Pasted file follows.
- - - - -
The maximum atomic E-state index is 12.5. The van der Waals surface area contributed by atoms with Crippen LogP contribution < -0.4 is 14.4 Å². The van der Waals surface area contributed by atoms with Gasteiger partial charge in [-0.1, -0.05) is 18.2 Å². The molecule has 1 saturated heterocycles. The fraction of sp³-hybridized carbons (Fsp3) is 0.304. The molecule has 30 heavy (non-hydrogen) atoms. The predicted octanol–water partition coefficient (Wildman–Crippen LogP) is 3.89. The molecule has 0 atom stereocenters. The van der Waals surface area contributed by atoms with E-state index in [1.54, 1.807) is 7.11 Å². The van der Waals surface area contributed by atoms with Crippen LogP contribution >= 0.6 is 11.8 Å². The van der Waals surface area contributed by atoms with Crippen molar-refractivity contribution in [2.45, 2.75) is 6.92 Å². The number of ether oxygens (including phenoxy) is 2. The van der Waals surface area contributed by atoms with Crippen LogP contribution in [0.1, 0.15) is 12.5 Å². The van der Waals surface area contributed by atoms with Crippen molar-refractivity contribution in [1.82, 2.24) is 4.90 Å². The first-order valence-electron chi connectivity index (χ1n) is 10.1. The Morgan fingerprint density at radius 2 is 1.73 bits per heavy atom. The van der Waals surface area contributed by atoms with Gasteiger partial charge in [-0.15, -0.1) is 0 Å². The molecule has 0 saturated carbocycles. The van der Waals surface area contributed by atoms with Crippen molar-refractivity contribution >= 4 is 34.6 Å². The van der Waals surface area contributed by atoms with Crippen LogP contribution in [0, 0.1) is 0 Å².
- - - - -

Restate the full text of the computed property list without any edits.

The maximum atomic E-state index is 12.5. The van der Waals surface area contributed by atoms with Crippen LogP contribution < -0.4 is 14.4 Å². The van der Waals surface area contributed by atoms with Gasteiger partial charge in [-0.1, -0.05) is 18.2 Å². The molecule has 1 saturated heterocycles. The fraction of sp³-hybridized carbons (Fsp3) is 0.304. The molecule has 30 heavy (non-hydrogen) atoms. The predicted octanol–water partition coefficient (Wildman–Crippen LogP) is 3.89. The molecule has 0 atom stereocenters. The van der Waals surface area contributed by atoms with E-state index in [1.54, 1.807) is 7.11 Å². The van der Waals surface area contributed by atoms with Crippen LogP contribution >= 0.6 is 11.8 Å². The van der Waals surface area contributed by atoms with Crippen molar-refractivity contribution in [2.45, 2.75) is 6.92 Å². The number of ether oxygens (including phenoxy) is 2. The van der Waals surface area contributed by atoms with Crippen LogP contribution in [0.1, 0.15) is 12.5 Å². The van der Waals surface area contributed by atoms with Crippen molar-refractivity contribution in [1.82, 2.24) is 4.90 Å². The first-order valence-electron chi connectivity index (χ1n) is 10.1. The Morgan fingerprint density at radius 2 is 1.73 bits per heavy atom. The van der Waals surface area contributed by atoms with Gasteiger partial charge in [-0.15, -0.1) is 0 Å². The molecule has 0 saturated carbocycles. The van der Waals surface area contributed by atoms with Crippen molar-refractivity contribution >= 4 is 34.6 Å². The van der Waals surface area contributed by atoms with Crippen LogP contribution in [0, 0.1) is 0 Å².